Carolyn Kaster/AP

How Big a Deal Are the Governmentwide Hiring Reforms That Trump Just Signed Into Law?

Workforce observers praise the reforms, but caution they’re not a "panacea."

President Trump on Monday signed into law a defense bill that included a provision with major changes to the federal hiring process. Good government groups heralded the changes as a key reform to help agencies recruit the next generation of talent.

Lawmakers tucked into the fiscal 2019 National Defense Authorization Act new authority for all federal agencies to more quickly hire recent college graduates and current students. It allows agency heads to circumvent normal steps in the hiring process to bring on university students or those who have recently completed their studies. The agency leader can now appoint a “qualified individual” to any competitive service, professional or administrative position at the GS-11 level or below.

About 7 percent of federal employees are younger than 30 years old, according to government data, which observers of workforce issues said lags far behind the private sector and the new bill will help address.

“It is not healthy and a real problem that needs to be addressed now,” said Max Stier, president of the nonprofit Partnership for Public Service. Agency leaders have not yet “seen it as a priority they need to respond to.”

Stier said in any organization, the best way to determine if someone is a good fit is to actually bring them in and work with them. Government fails to do that, he explained, and overemphasizes prior experience in assessing candidates.

“Someone who can learn quickly and figure out how to do it even better is a great value,” Stier said.

Terry Gerton, president of the National Academy of Public Administration, said the timing is ripe for the hiring reforms. Agencies have for decades warned of a looming retirement wave as employees in the baby boomer generation age out of the workforce, but actual separations have only ticked up incrementally. That has opened up few junior-level positions, Gerton said, but soon the dam will burst.

“There’s a lot of expertise that’s going to be walking out the door,” Gerton said. “When that retirement wave really starts to hit, we’re going to need access to fresh, current talent, meaning fresh college graduates.”

Agencies are also gearing up for a reshaping of how federal work gets done, she added. Technology, artificial intelligence and process-assistance robots will revamp the workforce.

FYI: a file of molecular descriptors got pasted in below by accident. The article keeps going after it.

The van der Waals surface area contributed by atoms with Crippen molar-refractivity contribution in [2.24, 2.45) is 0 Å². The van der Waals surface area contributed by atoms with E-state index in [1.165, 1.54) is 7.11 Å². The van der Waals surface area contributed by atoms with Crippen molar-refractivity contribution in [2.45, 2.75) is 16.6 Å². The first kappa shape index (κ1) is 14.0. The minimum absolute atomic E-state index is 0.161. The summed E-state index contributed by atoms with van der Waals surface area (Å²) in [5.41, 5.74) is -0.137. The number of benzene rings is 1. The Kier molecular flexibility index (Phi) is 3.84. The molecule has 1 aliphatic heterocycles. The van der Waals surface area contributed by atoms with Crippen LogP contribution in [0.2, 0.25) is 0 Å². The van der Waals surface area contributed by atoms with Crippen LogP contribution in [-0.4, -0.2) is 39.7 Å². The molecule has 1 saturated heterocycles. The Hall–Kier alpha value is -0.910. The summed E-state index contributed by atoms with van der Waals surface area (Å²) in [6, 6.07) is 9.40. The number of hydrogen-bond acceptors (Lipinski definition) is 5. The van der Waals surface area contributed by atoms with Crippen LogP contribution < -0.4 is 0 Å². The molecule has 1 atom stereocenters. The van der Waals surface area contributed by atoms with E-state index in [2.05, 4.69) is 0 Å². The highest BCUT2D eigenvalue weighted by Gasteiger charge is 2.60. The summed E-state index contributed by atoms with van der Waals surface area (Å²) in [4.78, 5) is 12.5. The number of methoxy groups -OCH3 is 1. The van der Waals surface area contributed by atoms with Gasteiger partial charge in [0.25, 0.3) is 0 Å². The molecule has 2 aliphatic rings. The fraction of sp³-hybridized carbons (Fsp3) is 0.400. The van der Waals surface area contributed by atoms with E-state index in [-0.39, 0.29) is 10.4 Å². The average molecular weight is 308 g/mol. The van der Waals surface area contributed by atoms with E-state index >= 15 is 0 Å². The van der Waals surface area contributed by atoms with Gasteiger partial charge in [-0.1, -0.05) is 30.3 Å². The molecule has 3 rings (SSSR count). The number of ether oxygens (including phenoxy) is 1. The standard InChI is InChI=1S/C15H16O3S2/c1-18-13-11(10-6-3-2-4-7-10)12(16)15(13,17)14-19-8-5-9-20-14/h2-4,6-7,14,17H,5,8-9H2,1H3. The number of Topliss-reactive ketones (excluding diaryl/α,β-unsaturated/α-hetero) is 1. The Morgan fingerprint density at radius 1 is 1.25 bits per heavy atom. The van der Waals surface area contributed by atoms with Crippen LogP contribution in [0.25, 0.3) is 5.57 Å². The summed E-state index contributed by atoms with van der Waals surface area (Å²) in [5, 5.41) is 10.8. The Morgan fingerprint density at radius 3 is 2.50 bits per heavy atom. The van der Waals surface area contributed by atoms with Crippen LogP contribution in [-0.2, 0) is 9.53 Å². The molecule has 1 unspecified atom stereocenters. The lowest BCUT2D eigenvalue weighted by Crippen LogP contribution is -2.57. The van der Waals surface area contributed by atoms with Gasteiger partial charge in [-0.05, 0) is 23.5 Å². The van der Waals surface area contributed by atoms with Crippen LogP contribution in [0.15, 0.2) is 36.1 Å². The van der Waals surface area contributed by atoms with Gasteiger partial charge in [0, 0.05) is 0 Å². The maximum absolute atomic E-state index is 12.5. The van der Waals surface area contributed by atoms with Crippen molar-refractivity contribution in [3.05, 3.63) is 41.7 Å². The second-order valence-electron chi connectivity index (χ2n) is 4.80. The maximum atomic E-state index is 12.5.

“The timing could be fortuitous to really reengineer government work at the same time you now have access to a fresh pool of young college graduates,” Gerton said. 

In order to get those graduates in the door, Stier said, agencies will have to demonstrate they are cutting red tape.

“A lot of folks that are new to the workforce are not going to wait as long as is required by the current system,” Stier said. “One of the advantages of the expedited hiring capability ... is that’s the norm for recent graduates in every other organizational context. They are used to being able to make the case for why they should be hired and getting hired right away, as opposed to waiting months and months and months and months.”

Part of the reason the process can often drag on is an array of requirements Congress and presidents have set for agencies to apply preference to certain types of candidates, such as those who are disabled, veterans and minority groups. This authority would bypass some of those typical hiring restrictions, but the proponents of the bill were not worried the new law would make them irrelevant altogether.

Agencies are still required to adhere to merit system principles and the appointments cannot make up more than 15 percent of the number of similar jobs filled in the previous year. Current students appointed under the new authority will serve on a temporary basis, but their agency head can hire them to a permanent position upon their graduation. The Office of Personnel Management is now responsible for creating regulations for the new law and agencies must report annually on their use of the authority.

Gerton predicted agencies will approach their new authorities with caution, not wanting to get ahead of the regulatory guidance. Any group that feels it would be negatively impacted by the changes can bring those concerns to the fore during the comment period after the proposed rule is introduced.

“There is a process to address all of those groups of stakeholders,” Gerton said.

Stier noted that Congress has included important protections in the hiring process, but agencies must not let that interfere with fulfilling their missions.

“We need to have balance in the workforce,” Stier said. “One of the things we need to recognize though is we need to have a system that is not so tied up in process that our government is losing out on critical talent. I think we have moved too far in one direction in terms of process.”

Both Stier and Gerton stressed that the new law would not cure all that ails federal agencies.

“This is not going to be panacea for every possible hiring problem that we’ve got,” Gerton said. “It’s going to be a pretty small number of people.”

Still, it will be incumbent upon agencies to maximize its usage as much as makes sense for their workforces.

“This is the kind of authority that federal agencies have been asking for for a long time,” Gerton said. She predicted it will vary “agency by agency, skill shortfall by skill shortfall.”

Stier said the law will only prove meaningful if agencies commit to using it, and if the administration holds them accountable for doing so.

“There’s so many authorities that are out there that are designed as solutions and never achieved their desired result because no one used them, or not enough,” Stier said. “This is a leadership issue. Leaders in the executive branch need to take advantage of tools that Congress is now providing.”